The growth rate in assets under management in Asia plunged to 5% last year, compared with average annual growth of 15% between 2011 and 2017, according to the report.
The authors attribute the sharp decline primarily to weak Asian equity markets and geopolitical uncertainties, which hurt investor confidence. Profits also plunged, growing at 3% in 2018, down from an annual average of 14% during the previous six years.
“We don’t see this decline as merely a temporary blip,” Fumiaki Katsuki, a McKinsey partner and one of the report’s authors, told FSA.
“Certainly the pool of assets under management in Asia will continue grow, but the anxieties that shaped sentiment last year are likely persist in the near future too,” he added.
“So, now is a good time for asset management companies (AMCs) to adjust and improve their operating models in order to reduce costs, embrace new technologies and offer better products to their customer base.”
McKinsey emphasised that Asia still dominates the global asset management industry expansion, having attracted around 56% of cumulative global flows for the five-year period 2013-2018.
The region’s continued dominance was driven by the expansion of AUM in emerging Asia, which enjoyed a 10% increase in 2018, and accounted for 85% of all Asian inflows. In contrast, inflows to developed Asia (Australia and Japan) declined 0.1% and fell 0.3% in developing Asia (Hong Kong, Singapore and South Korea).
About 93% of those emerging Asia flows (including into money market funds) were from mainland China, spurred by strong retail demand and recent regulatory changes that have encouraged foreign firms to set up local ventures to serve institutional and accredited investors, according to the report.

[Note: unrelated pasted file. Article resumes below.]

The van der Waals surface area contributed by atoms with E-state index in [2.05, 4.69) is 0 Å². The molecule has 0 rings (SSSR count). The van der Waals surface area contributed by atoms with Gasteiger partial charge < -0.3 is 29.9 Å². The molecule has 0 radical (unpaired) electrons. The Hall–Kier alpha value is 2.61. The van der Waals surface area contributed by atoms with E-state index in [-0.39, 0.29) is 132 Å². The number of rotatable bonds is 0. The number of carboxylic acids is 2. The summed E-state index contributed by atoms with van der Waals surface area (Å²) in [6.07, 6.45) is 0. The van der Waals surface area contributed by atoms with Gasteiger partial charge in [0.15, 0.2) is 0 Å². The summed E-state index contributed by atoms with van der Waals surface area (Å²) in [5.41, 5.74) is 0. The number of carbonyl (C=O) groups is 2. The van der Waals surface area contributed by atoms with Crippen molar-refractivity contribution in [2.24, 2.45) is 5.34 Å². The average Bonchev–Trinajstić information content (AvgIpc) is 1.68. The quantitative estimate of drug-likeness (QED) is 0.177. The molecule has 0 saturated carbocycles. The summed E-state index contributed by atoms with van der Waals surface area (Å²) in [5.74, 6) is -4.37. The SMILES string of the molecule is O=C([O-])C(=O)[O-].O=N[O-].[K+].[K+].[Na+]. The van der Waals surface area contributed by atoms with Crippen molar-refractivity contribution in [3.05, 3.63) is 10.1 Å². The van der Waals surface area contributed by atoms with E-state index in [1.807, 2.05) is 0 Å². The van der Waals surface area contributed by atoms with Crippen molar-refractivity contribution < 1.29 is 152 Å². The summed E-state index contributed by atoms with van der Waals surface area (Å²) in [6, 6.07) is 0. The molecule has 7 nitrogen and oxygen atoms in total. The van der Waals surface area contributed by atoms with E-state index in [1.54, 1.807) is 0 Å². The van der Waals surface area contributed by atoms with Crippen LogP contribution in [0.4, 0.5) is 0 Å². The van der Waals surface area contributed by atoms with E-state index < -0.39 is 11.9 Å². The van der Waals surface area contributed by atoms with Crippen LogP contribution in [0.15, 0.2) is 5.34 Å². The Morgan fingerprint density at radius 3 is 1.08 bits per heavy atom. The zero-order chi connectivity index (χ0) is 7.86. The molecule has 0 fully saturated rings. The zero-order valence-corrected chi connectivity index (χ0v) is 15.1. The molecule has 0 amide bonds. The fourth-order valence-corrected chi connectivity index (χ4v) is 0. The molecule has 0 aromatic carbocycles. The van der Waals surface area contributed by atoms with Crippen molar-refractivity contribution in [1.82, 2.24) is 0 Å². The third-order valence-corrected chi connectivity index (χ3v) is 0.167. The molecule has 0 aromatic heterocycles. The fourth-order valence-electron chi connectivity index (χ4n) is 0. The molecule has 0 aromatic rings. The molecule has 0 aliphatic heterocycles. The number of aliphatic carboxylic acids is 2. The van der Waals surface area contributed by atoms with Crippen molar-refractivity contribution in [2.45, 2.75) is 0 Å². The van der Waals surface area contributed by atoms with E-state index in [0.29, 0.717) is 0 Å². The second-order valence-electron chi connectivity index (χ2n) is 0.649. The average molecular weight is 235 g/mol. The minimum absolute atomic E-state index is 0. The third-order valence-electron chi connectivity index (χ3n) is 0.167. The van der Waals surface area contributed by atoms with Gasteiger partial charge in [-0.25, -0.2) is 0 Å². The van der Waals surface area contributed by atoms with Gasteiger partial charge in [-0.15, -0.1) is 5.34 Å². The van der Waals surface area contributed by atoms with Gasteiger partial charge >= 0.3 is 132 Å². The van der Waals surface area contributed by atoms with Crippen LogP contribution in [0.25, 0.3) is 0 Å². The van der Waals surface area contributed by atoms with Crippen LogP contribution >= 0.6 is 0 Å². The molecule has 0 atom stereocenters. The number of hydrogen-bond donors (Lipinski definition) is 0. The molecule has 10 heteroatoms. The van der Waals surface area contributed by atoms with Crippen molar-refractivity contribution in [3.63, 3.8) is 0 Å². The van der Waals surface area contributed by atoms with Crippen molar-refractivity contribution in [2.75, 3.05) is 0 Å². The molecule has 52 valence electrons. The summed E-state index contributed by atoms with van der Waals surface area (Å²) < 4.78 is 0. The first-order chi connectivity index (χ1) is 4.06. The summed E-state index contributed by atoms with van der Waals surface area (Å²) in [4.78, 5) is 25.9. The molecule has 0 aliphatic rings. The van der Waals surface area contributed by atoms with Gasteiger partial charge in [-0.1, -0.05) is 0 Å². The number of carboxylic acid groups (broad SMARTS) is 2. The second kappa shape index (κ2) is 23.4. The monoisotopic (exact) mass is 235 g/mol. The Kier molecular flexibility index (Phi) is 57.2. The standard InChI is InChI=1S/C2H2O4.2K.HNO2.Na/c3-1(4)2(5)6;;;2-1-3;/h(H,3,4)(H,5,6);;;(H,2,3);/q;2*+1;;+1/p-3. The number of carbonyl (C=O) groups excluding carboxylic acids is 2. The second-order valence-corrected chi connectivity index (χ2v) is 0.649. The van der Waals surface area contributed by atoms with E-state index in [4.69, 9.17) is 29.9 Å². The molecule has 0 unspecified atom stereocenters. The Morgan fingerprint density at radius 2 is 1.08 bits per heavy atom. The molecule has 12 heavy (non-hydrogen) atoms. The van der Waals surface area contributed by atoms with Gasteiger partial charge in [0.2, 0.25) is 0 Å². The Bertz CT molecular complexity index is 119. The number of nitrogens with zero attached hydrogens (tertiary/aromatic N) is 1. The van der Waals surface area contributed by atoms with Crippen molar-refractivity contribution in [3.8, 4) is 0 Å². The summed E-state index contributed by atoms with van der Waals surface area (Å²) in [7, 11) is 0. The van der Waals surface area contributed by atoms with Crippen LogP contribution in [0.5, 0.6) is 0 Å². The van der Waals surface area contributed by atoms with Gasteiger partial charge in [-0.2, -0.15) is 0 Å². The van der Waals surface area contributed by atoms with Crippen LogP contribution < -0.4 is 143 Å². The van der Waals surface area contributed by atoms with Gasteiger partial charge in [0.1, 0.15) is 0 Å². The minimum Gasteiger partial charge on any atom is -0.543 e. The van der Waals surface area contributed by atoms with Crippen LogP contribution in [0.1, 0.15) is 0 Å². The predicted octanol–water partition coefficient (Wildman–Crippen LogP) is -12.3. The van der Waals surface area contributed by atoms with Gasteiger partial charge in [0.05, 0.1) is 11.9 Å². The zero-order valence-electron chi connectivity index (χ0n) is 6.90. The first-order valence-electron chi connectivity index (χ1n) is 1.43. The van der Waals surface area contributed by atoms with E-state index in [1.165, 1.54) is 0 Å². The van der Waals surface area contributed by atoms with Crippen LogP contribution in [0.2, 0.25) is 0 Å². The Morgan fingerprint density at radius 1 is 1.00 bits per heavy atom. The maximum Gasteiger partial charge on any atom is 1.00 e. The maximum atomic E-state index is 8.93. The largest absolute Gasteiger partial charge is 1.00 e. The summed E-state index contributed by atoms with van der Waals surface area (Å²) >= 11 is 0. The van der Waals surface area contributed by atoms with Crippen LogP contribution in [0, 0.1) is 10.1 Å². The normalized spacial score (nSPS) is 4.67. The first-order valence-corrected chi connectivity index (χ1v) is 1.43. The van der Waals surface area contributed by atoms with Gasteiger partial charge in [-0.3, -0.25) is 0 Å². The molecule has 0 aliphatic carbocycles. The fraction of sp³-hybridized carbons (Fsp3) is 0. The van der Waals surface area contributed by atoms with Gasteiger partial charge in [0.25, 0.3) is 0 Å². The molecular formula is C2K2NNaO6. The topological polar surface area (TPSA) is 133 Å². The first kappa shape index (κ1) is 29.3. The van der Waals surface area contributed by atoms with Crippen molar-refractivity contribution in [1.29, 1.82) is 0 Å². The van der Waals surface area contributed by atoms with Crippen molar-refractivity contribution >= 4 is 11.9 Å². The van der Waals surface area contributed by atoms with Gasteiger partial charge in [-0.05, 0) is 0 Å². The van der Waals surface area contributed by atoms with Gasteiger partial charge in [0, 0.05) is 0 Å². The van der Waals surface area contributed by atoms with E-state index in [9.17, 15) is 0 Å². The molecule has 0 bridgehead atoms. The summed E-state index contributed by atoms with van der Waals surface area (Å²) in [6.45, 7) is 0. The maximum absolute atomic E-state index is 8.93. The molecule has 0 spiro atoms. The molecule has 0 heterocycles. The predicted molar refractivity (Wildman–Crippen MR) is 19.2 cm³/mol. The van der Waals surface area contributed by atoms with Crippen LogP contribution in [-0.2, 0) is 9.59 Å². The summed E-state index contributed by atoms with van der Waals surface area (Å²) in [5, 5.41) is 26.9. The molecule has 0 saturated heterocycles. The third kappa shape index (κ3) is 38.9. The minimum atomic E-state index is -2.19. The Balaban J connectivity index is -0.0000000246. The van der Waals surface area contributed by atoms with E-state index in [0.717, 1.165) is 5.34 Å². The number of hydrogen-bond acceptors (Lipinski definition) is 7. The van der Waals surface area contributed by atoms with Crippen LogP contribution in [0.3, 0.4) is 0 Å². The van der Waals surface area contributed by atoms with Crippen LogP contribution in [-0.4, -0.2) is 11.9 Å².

Annual growth of mainland China AUM has averaged around 20% during the past decade. China is likely to maintain momentum, which was given a boost recently by official initiatives to allow global firms access to the country’s public fund market.
“However, AMCs will need to align their product offerings more closely with the specific requirements of different segments of the regional market in order to maintain competitiveness. They cannot simply respond, but must be proactive,” Vishal Kaushik, a McKinsey senior knowledge expert and also a co-author of the report, told FSA.
For instance, ESG offerings for wealthy individuals and institutional clients; liability-driven investments and outsourced chief investment officer providers for insurance companies and pension schemes; mass-commoditised products, such as retirement funds, for digital aggregators.
High margins, but rising costs
Asian profit margins of 22.5 basis points of average AUM are still heady, far surpassing those of North American (11.1bps) and Western European (12.3bps) counterparts. But, those margins will be unsustainable as the region’s asset management industry’s product mix trends towards the low-fee offerings that characterise the industry in the mature markets of North America and Europe.
“The high profit margins enjoyed by Asian AMCs are a result of the large fees generated from the type of products that remain popular in the region. Actively-managed funds are still preferred over passive funds such as ETFs,” said Kaushik.
Furthermore, costs, which are already high in Asia compared with Europe and the US because of expanding sales and marketing budgets to promote new fund launches, are set to rise further to meet increasing regulatory and compliance requirements, and to replace obsolete technologies and legacy systems.
“Small asset managers, in particular, will need to find opportunities for partnerships and consolidation to scale up and create synergies. This is especially important as AMCs assess cross-border vehicle options in response to their clients’ demand for broader regional and global access,” said Katsuki.
“Meanwhile, all AMCs should embrace the productivity gains from digitising their operations.”
Asia AUM growth